North Korea – a little history



By admin ~ November 13th, 2009. Filed under: North Korea.

North Korea, officially the Democratic People’s Republic of Korea (DPRK) is a state in East Asia, occupying the northern half of the Korean Peninsula. Its capital and largest city is Pyongyang. The Korean Demilitarized Zone serves as the buffer area between North Korea and South Korea. The Amnok River and the Tumen River form the border between North Korea and People’s Republic of China. A section of the Tumen River in the extreme north-east is the border with Russia.

The peninsula was governed by the Korean Empire until it was annexed by Japan following the Russo-Japanese War of 1905. It was divided into Soviet and American occupied zones in 1945, following the end of World War II. North Korea refused to participate in a United Nations–supervised election held in the south in 1948, which led to the creation of separate Korean governments for the two occupation zones. Both North and South Korea claimed sovereignty over the peninsula as a whole, which led to the Korean War of 1950. A 1953 armistice ended the fighting; however, the two countries are officially still at war with each other, as a peace treaty was never signed.[10] Both states were accepted into the United Nations in 1991.[11] On May 26, 2009, North Korea unilaterally withdrew from the armistice.[12][13]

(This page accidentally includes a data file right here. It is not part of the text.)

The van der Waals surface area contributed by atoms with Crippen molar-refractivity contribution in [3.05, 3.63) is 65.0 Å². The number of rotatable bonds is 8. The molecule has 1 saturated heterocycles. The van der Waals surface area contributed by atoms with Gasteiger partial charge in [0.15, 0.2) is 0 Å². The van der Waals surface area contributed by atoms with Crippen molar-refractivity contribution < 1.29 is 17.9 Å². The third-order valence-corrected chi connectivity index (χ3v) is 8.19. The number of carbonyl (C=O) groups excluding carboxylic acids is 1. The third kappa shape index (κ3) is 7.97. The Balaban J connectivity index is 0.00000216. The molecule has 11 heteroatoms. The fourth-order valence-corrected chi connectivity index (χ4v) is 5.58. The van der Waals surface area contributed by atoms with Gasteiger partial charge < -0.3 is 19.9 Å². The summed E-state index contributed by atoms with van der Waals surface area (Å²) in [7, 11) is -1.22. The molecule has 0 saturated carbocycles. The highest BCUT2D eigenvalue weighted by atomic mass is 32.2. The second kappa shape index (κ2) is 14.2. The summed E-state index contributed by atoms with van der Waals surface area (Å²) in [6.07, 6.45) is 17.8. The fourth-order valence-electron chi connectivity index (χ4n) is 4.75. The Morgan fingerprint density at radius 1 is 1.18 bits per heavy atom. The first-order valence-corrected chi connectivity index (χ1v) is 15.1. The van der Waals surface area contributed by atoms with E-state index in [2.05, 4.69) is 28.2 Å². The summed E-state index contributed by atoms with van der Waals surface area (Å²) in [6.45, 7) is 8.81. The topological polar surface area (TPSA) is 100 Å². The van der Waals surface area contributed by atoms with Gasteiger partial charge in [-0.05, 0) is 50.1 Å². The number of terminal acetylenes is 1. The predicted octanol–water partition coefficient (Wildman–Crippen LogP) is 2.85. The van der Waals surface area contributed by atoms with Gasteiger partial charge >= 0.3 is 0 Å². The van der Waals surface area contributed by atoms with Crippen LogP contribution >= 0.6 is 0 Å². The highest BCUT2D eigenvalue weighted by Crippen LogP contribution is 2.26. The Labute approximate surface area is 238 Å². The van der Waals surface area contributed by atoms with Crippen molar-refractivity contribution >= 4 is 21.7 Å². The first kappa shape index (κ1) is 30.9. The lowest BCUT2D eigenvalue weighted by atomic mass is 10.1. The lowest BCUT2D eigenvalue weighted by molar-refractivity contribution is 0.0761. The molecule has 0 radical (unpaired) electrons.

North Korea is a single-party state under a united front led by the Korean Workers’ Party. The country’s government styles itself as following the Juche ideology of self-reliance, developed by Kim Il-sung, the country’s former leader. Juche became the official state ideology when the country adopted a new constitution in 1972, though Kim Il-sung had been using it to form policy since at least as early as 1955. Officially a socialist republic, North Korea is considered by many in the outside world to be a totalitarian Stalinist dictatorship. The current leader is Kim Jong-il, son of the late Eternal President Kim Il-sung.

Health care and medical treatment is payed for via taxes in North Korea. North Korea spends 3% of its gross domestic product on health care. Since the 1950s, the DPRK has put great emphasis on healthcare, and between 1955 and 1986, the number of hospitals grew from 285 to 2,401, and the number of clinics – from 1,020 to 5,644. There are hospitals attached to factories and mines. Since 1979 more emphasis was put on traditional Korean medicine, based on treatment with herbs and accupuncture.

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